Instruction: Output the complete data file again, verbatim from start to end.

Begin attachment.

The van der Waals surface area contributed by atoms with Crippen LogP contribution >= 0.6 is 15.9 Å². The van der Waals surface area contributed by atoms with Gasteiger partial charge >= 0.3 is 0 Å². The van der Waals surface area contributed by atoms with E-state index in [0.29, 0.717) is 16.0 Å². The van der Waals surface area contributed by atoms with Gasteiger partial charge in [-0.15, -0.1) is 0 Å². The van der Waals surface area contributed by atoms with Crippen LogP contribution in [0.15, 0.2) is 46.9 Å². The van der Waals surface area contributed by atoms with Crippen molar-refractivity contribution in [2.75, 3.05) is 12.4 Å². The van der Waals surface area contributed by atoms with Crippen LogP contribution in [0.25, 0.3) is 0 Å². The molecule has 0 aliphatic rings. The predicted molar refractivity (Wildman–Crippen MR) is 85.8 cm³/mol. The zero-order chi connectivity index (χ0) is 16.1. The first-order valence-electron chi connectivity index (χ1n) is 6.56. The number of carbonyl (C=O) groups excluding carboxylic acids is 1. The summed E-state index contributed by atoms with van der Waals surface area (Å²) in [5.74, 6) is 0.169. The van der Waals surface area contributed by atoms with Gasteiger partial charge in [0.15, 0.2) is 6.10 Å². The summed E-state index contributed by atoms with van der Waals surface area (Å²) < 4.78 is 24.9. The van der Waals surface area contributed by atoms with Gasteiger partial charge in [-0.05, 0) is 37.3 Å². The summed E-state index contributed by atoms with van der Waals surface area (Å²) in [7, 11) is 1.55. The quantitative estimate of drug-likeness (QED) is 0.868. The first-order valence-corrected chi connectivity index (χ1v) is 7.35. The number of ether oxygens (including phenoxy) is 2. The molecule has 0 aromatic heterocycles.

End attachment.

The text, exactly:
The van der Waals surface area contributed by atoms with Crippen LogP contribution >= 0.6 is 15.9 Å². The van der Waals surface area contributed by atoms with Gasteiger partial charge >= 0.3 is 0 Å². The van der Waals surface area contributed by atoms with E-state index in [0.29, 0.717) is 16.0 Å². The van der Waals surface area contributed by atoms with Gasteiger partial charge in [-0.15, -0.1) is 0 Å². The van der Waals surface area contributed by atoms with Crippen LogP contribution in [0.15, 0.2) is 46.9 Å². The van der Waals surface area contributed by atoms with Crippen molar-refractivity contribution in [2.75, 3.05) is 12.4 Å². The van der Waals surface area contributed by atoms with Crippen LogP contribution in [0.25, 0.3) is 0 Å². The molecule has 0 aliphatic rings. The predicted molar refractivity (Wildman–Crippen MR) is 85.8 cm³/mol. The zero-order chi connectivity index (χ0) is 16.1. The first-order valence-electron chi connectivity index (χ1n) is 6.56. The number of carbonyl (C=O) groups excluding carboxylic acids is 1. The summed E-state index contributed by atoms with van der Waals surface area (Å²) in [5.74, 6) is 0.169. The van der Waals surface area contributed by atoms with Gasteiger partial charge in [0.15, 0.2) is 6.10 Å². The summed E-state index contributed by atoms with van der Waals surface area (Å²) < 4.78 is 24.9. The van der Waals surface area contributed by atoms with Gasteiger partial charge in [-0.05, 0) is 37.3 Å². The summed E-state index contributed by atoms with van der Waals surface area (Å²) in [7, 11) is 1.55. The quantitative estimate of drug-likeness (QED) is 0.868. The first-order valence-corrected chi connectivity index (χ1v) is 7.35. The number of ether oxygens (including phenoxy) is 2. The molecule has 0 aromatic heterocycles.